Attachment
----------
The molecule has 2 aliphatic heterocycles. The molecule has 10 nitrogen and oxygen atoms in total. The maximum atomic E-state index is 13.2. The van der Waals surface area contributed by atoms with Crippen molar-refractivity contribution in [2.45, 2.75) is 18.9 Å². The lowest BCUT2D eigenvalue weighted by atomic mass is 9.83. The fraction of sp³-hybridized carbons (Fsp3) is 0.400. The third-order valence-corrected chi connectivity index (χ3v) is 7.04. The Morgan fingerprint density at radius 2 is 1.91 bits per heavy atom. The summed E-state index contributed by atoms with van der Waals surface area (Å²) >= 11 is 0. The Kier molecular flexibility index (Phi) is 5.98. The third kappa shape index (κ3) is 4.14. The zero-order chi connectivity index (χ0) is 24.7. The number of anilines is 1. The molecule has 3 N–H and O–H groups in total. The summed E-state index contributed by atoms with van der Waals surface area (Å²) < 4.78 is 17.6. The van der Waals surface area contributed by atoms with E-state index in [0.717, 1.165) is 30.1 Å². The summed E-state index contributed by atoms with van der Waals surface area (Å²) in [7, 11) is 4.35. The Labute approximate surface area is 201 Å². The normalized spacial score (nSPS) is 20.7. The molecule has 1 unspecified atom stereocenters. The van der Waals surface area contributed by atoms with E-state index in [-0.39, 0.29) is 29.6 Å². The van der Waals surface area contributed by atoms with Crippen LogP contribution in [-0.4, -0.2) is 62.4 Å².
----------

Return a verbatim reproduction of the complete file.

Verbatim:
The molecule has 2 aliphatic heterocycles. The molecule has 10 nitrogen and oxygen atoms in total. The maximum atomic E-state index is 13.2. The van der Waals surface area contributed by atoms with Crippen molar-refractivity contribution in [2.45, 2.75) is 18.9 Å². The lowest BCUT2D eigenvalue weighted by atomic mass is 9.83. The fraction of sp³-hybridized carbons (Fsp3) is 0.400. The third-order valence-corrected chi connectivity index (χ3v) is 7.04. The Morgan fingerprint density at radius 2 is 1.91 bits per heavy atom. The summed E-state index contributed by atoms with van der Waals surface area (Å²) >= 11 is 0. The Kier molecular flexibility index (Phi) is 5.98. The third kappa shape index (κ3) is 4.14. The zero-order chi connectivity index (χ0) is 24.7. The number of anilines is 1. The molecule has 3 N–H and O–H groups in total. The summed E-state index contributed by atoms with van der Waals surface area (Å²) < 4.78 is 17.6. The van der Waals surface area contributed by atoms with E-state index in [0.717, 1.165) is 30.1 Å². The summed E-state index contributed by atoms with van der Waals surface area (Å²) in [7, 11) is 4.35. The Labute approximate surface area is 201 Å². The normalized spacial score (nSPS) is 20.7. The molecule has 1 unspecified atom stereocenters. The van der Waals surface area contributed by atoms with E-state index in [-0.39, 0.29) is 29.6 Å². The van der Waals surface area contributed by atoms with Crippen LogP contribution in [-0.4, -0.2) is 62.4 Å².